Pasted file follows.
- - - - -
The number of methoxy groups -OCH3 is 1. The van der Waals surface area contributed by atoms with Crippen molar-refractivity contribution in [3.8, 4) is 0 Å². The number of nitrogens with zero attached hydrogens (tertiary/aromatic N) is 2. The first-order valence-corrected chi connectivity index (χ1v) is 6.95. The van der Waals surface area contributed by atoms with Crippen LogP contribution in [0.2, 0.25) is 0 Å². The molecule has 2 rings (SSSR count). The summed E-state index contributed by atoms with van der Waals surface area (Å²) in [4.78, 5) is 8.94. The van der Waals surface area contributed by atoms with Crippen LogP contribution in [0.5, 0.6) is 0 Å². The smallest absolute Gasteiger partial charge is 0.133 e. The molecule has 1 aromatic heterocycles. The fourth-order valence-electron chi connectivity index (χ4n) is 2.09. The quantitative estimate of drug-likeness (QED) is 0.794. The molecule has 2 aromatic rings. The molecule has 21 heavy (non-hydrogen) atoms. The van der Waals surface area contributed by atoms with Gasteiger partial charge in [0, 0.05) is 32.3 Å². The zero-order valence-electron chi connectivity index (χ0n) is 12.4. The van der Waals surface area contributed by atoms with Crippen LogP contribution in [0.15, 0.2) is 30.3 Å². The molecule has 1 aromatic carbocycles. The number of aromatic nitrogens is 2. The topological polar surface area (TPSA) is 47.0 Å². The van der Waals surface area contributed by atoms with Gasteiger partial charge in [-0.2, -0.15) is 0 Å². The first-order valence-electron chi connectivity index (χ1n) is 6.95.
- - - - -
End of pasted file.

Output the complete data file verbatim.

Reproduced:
The number of methoxy groups -OCH3 is 1. The van der Waals surface area contributed by atoms with Crippen molar-refractivity contribution in [3.8, 4) is 0 Å². The number of nitrogens with zero attached hydrogens (tertiary/aromatic N) is 2. The first-order valence-corrected chi connectivity index (χ1v) is 6.95. The van der Waals surface area contributed by atoms with Crippen LogP contribution in [0.2, 0.25) is 0 Å². The molecule has 2 rings (SSSR count). The summed E-state index contributed by atoms with van der Waals surface area (Å²) in [4.78, 5) is 8.94. The van der Waals surface area contributed by atoms with Crippen LogP contribution in [0.5, 0.6) is 0 Å². The smallest absolute Gasteiger partial charge is 0.133 e. The molecule has 1 aromatic heterocycles. The fourth-order valence-electron chi connectivity index (χ4n) is 2.09. The quantitative estimate of drug-likeness (QED) is 0.794. The molecule has 2 aromatic rings. The molecule has 21 heavy (non-hydrogen) atoms. The van der Waals surface area contributed by atoms with Gasteiger partial charge in [0, 0.05) is 32.3 Å². The zero-order valence-electron chi connectivity index (χ0n) is 12.4. The van der Waals surface area contributed by atoms with Crippen LogP contribution in [0.15, 0.2) is 30.3 Å². The molecule has 1 aromatic carbocycles. The number of aromatic nitrogens is 2. The topological polar surface area (TPSA) is 47.0 Å². The van der Waals surface area contributed by atoms with Gasteiger partial charge in [-0.2, -0.15) is 0 Å². The first-order valence-electron chi connectivity index (χ1n) is 6.95.